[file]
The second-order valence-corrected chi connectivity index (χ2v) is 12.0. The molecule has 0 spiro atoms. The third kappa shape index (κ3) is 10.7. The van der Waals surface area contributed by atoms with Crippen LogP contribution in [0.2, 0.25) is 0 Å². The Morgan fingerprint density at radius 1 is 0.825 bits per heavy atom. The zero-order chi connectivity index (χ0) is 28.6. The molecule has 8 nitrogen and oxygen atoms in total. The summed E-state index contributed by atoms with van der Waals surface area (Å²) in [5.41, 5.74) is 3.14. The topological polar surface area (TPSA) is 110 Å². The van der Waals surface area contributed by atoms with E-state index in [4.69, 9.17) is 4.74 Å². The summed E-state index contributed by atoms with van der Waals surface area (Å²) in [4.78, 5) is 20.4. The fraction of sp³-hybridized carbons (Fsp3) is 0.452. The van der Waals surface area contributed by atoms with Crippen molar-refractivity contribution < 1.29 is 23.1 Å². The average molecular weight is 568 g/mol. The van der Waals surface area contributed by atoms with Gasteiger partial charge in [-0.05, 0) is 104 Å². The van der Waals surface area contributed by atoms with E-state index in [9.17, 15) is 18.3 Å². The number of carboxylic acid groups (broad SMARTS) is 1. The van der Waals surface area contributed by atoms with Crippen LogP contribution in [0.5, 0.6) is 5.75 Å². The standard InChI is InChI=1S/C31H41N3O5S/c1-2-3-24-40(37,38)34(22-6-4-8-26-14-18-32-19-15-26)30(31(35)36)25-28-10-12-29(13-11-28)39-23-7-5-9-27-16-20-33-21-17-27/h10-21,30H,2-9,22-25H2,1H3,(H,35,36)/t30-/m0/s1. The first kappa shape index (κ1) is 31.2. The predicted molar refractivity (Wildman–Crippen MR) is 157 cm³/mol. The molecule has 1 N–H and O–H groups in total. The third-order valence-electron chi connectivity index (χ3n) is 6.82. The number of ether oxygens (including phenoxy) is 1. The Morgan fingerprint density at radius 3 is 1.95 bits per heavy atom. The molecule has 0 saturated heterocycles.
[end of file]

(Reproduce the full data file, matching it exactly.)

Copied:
The second-order valence-corrected chi connectivity index (χ2v) is 12.0. The molecule has 0 spiro atoms. The third kappa shape index (κ3) is 10.7. The van der Waals surface area contributed by atoms with Crippen LogP contribution in [0.2, 0.25) is 0 Å². The Morgan fingerprint density at radius 1 is 0.825 bits per heavy atom. The zero-order chi connectivity index (χ0) is 28.6. The molecule has 8 nitrogen and oxygen atoms in total. The summed E-state index contributed by atoms with van der Waals surface area (Å²) in [5.41, 5.74) is 3.14. The topological polar surface area (TPSA) is 110 Å². The van der Waals surface area contributed by atoms with E-state index in [4.69, 9.17) is 4.74 Å². The summed E-state index contributed by atoms with van der Waals surface area (Å²) in [4.78, 5) is 20.4. The fraction of sp³-hybridized carbons (Fsp3) is 0.452. The van der Waals surface area contributed by atoms with Crippen molar-refractivity contribution < 1.29 is 23.1 Å². The average molecular weight is 568 g/mol. The van der Waals surface area contributed by atoms with Gasteiger partial charge in [-0.05, 0) is 104 Å². The van der Waals surface area contributed by atoms with E-state index in [9.17, 15) is 18.3 Å². The number of carboxylic acid groups (broad SMARTS) is 1. The van der Waals surface area contributed by atoms with Crippen LogP contribution in [0.5, 0.6) is 5.75 Å². The standard InChI is InChI=1S/C31H41N3O5S/c1-2-3-24-40(37,38)34(22-6-4-8-26-14-18-32-19-15-26)30(31(35)36)25-28-10-12-29(13-11-28)39-23-7-5-9-27-16-20-33-21-17-27/h10-21,30H,2-9,22-25H2,1H3,(H,35,36)/t30-/m0/s1. The first kappa shape index (κ1) is 31.2. The predicted molar refractivity (Wildman–Crippen MR) is 157 cm³/mol. The molecule has 1 N–H and O–H groups in total. The third-order valence-electron chi connectivity index (χ3n) is 6.82. The number of ether oxygens (including phenoxy) is 1. The Morgan fingerprint density at radius 3 is 1.95 bits per heavy atom. The molecule has 0 saturated heterocycles.